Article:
Jade Goh of The Mind Faculty shares her expert advice.

If 2020 has taught us anything, it’s that things don’t go according to plan. The uncertainty has caused us more stress and anxiety, which has made it hard to feel hopeful for the new year. Although it seems like nothing is going to change anytime soon, we can still look forward to having a fresh start in January by practicing gratitude.

Gratitude can help plant the seeds for hope in 2021. Start by making a list of things you are grateful for this past year. Did you get to spend more time with your family, learn a new skill or have more time to relax? Think of what you can bring into the new year. By taking the time to focus on the good things that have happened, you’ll find yourself feeling more optimistic about the upcoming year!

However, it can still be hard to muster up the motivation to make New Year’s resolutions. There are two parts to feeling motivated. Firstly, you need to have something that you want to achieve, and for the second part, you need to know that there is a way to achieve this. 

We may feel unmotivated to make resolutions, such as lose a certain amount of weight if we feel that our plans have been derailed by gym closures. When dealing with uncertainty and stress, we need to distinguish between what we can and can’t control.

We only have control over our actions. Instead of focusing on the destination, make resolutions about the journey. For example, instead of “I want to lose 5 kgs before February”, say “I want to move my body 20 minutes a day”. Moving your body could be walking up and down the stairs at your apartment complex, or following an exercise video on Youtube. 

Don’t pressure yourself to achieve your New Year’s resolutions. Stress triggers the automatic habitual behaviour we’ve established over the years. You may find yourself retreating back to your comfort zone more easily. This is where mindfulness comes into play.

Mindfulness focuses on what really matters, and helps us stay on track or get back on track. By becoming more aware of our internal state, and the feelings that drive our behaviour, we’ll be able to make mindful choices towards more helpful behaviour.

Having goals is important as it helps us know where we are going. However, it’s equally important for us to manage our expectations – if we set them too high, we may feel discouraged.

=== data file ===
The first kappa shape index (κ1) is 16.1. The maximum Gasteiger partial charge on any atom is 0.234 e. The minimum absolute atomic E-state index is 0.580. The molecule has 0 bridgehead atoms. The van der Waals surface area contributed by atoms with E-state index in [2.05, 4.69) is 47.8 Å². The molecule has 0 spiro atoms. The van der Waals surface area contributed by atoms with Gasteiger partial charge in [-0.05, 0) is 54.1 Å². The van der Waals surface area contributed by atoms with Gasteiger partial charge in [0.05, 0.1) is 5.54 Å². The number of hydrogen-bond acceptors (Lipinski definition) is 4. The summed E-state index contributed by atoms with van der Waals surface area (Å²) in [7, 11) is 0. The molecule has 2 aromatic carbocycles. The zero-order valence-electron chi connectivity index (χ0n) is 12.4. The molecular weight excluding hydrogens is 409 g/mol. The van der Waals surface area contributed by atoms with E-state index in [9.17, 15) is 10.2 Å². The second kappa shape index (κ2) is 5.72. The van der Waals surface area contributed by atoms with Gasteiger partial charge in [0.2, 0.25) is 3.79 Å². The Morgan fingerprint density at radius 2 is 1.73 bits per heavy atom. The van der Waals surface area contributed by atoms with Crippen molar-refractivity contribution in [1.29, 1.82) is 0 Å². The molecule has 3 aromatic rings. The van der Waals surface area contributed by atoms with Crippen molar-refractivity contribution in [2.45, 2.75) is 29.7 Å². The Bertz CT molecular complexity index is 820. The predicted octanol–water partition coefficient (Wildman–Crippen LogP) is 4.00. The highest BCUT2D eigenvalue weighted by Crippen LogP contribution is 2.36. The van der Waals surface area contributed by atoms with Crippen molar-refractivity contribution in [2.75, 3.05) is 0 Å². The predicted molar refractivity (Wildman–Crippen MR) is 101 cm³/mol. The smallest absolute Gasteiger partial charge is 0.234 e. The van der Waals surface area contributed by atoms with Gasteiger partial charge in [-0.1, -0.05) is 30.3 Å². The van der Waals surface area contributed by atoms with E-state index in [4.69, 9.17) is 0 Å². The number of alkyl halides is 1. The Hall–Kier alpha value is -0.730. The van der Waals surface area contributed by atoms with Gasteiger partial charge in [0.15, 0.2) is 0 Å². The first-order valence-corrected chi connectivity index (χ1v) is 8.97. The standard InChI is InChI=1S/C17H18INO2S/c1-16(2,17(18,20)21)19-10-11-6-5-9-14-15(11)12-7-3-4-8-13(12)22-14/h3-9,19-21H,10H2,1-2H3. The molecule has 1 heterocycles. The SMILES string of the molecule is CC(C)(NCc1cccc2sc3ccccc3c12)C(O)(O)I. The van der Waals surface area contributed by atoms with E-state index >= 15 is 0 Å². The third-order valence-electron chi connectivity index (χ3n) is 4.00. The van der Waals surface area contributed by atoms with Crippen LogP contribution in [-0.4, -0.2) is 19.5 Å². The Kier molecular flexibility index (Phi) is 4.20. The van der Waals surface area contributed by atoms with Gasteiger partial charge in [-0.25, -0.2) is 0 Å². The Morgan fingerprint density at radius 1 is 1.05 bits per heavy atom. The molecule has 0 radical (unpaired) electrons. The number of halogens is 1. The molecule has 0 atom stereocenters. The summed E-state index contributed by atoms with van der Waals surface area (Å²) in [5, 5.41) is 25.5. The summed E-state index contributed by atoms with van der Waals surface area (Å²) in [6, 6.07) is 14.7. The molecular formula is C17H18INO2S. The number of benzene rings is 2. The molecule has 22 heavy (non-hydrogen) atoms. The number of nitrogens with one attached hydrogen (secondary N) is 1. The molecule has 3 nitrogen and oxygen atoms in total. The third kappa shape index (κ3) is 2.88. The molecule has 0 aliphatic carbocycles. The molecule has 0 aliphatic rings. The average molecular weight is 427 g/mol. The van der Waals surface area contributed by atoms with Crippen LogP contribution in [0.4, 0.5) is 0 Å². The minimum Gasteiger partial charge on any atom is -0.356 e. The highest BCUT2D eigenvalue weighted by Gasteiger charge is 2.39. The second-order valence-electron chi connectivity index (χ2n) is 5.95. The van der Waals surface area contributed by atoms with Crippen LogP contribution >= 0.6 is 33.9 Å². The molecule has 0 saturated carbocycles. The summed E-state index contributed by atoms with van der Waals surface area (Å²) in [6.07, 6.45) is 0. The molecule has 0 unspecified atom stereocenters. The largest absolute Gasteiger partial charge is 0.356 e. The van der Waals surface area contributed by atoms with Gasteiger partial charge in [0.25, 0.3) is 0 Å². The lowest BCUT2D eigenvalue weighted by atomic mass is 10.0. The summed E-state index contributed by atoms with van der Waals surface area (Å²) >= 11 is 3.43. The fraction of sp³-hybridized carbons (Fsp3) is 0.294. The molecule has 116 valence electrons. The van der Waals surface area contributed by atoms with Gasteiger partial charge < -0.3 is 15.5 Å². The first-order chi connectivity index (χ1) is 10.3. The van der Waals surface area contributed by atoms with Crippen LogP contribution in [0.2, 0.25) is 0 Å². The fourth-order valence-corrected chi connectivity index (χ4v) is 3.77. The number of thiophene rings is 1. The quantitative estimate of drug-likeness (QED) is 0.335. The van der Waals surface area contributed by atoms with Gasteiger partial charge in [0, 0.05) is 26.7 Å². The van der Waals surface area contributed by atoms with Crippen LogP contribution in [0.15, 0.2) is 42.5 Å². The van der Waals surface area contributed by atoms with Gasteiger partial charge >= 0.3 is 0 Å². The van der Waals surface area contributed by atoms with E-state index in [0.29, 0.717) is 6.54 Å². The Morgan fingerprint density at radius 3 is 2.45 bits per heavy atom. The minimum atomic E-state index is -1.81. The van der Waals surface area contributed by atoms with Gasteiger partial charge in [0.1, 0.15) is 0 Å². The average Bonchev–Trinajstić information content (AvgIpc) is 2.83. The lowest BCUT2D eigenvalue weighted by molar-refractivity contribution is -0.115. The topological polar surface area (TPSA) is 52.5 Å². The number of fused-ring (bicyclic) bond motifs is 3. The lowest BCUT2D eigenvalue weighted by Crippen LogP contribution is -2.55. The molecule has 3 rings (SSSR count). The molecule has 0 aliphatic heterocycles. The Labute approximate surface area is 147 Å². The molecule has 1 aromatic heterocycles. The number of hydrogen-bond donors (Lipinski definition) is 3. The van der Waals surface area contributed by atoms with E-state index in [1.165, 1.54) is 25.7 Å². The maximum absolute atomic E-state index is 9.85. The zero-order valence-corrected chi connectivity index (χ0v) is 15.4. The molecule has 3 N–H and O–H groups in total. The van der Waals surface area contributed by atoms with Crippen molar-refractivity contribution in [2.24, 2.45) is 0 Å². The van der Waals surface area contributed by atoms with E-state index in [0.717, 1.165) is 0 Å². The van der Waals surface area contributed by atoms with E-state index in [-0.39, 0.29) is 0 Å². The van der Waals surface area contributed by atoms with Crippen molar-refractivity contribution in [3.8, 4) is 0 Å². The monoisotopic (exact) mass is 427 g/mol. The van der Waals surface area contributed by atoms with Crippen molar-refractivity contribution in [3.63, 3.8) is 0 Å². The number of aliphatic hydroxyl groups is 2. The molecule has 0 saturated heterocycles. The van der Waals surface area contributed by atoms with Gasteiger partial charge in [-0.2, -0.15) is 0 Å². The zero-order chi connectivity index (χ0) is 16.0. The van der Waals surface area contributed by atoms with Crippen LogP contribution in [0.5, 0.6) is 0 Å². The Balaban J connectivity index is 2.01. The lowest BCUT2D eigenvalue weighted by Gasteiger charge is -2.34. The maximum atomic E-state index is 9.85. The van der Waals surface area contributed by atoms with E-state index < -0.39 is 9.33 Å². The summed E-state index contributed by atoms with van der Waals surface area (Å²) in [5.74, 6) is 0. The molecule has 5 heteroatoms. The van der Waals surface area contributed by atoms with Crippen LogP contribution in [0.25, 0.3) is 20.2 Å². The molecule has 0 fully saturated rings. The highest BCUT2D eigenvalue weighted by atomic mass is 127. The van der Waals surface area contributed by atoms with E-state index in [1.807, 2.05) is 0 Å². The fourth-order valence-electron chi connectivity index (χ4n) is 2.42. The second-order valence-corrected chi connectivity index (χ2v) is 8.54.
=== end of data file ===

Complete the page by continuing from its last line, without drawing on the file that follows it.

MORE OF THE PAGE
Learn more about Mindful New Year’s Resolutions here.
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At the start of 2020, you probably thought it was going to be a good year, right? New decade, new me. Yet here we are, still living through a pandemic, stuck in our homes – feeling unmotivated, unaccomplished, and dealing with uncertainty. Coming to terms with reality and accepting the new normal hasn’t been an easy feat for any of us. Although some days may seem normal, what we’re going through right now is still so far from it.

But we shouldn’t spend the holidays beating ourselves up over unprecedented situations – we’re only human! We can still continue our year-end gratitude, even though it’ll look different, and reflect on ways to be thankful. Our priorities have shifted, so focus on the silver linings and show yourself the kindness you deserve – celebrate the fact that you’ve survived the madness of it all!

Here are 6 things to be thankful for in 2020:

Even if you weren’t living alone, the lockdown was a lonely time, but it helped us realized the importance of our relationships. Celebrate the people you surrounded yourself with, physically or virtually, and provided you with emotional and social support.

We all know the struggles many are facing during a time like this. Appreciate and acknowledge what you have instead of dwelling on what you don’t as not everyone has had the privilege of mere basic necessities.

As devastating as this year has been, kindness has still existed everywhere – which is something worth celebrating! The stronger-than-ever community spirit has seen people all over the world helping each other out from raising funds for groceries and surgeries to donating masks, gloves and hand sanitisers.

With movement restrictions and social distancing measures, we often overlook how technology has provided us with the convenience of connecting with one another, as well as the entertainment, recipes and workout routines that kept us busy and got us through being stuck at home.

Find gratitude towards the hobbies, old and new, that you indulged in as a healthy distraction. These allowed us to enjoy ourselves, and even made us feel just the slightest bit better amidst the cancelled plans and uncertainty.

Some days are much harder to go through, while some days seems like a breeze. Practice self-compassion and give yourself credit for making it to the end of each day! It’s okay if all you did some days was survive.

This list acts as a mere reminder of the things we can still celebrate this year-end, but it doesn’t mean you should minimize your own suffering and compare what you have with everyone else. Whatever you may be feeling at this point of time is valid – yet, practicing gratitude is a great way to focus on the things we so often overlook. It also helps us feel more at peace with our lives and improves our mental state.

We hope you can find gratitude in your days and celebrate them!